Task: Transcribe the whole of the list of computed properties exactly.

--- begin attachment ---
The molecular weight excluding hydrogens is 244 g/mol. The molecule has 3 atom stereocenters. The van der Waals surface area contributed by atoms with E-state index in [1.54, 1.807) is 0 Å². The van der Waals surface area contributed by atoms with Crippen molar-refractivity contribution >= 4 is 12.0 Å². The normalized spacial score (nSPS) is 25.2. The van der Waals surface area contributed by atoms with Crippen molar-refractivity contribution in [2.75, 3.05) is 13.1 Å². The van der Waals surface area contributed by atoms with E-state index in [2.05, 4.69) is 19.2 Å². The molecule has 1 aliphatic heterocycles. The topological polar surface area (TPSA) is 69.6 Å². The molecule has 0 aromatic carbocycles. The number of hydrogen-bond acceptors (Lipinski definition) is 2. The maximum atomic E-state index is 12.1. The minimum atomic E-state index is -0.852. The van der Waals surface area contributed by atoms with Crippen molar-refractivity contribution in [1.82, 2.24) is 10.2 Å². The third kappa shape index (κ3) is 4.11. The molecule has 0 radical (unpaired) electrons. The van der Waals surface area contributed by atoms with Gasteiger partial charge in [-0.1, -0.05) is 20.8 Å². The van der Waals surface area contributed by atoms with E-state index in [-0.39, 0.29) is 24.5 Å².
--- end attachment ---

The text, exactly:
The molecular weight excluding hydrogens is 244 g/mol. The molecule has 3 atom stereocenters. The van der Waals surface area contributed by atoms with E-state index in [1.54, 1.807) is 0 Å². The van der Waals surface area contributed by atoms with Crippen molar-refractivity contribution >= 4 is 12.0 Å². The normalized spacial score (nSPS) is 25.2. The van der Waals surface area contributed by atoms with Crippen molar-refractivity contribution in [2.75, 3.05) is 13.1 Å². The van der Waals surface area contributed by atoms with E-state index in [2.05, 4.69) is 19.2 Å². The molecule has 1 aliphatic heterocycles. The topological polar surface area (TPSA) is 69.6 Å². The molecule has 0 aromatic carbocycles. The number of hydrogen-bond acceptors (Lipinski definition) is 2. The maximum atomic E-state index is 12.1. The minimum atomic E-state index is -0.852. The van der Waals surface area contributed by atoms with Crippen molar-refractivity contribution in [1.82, 2.24) is 10.2 Å². The third kappa shape index (κ3) is 4.11. The molecule has 0 radical (unpaired) electrons. The van der Waals surface area contributed by atoms with Gasteiger partial charge in [-0.1, -0.05) is 20.8 Å². The van der Waals surface area contributed by atoms with E-state index in [-0.39, 0.29) is 24.5 Å².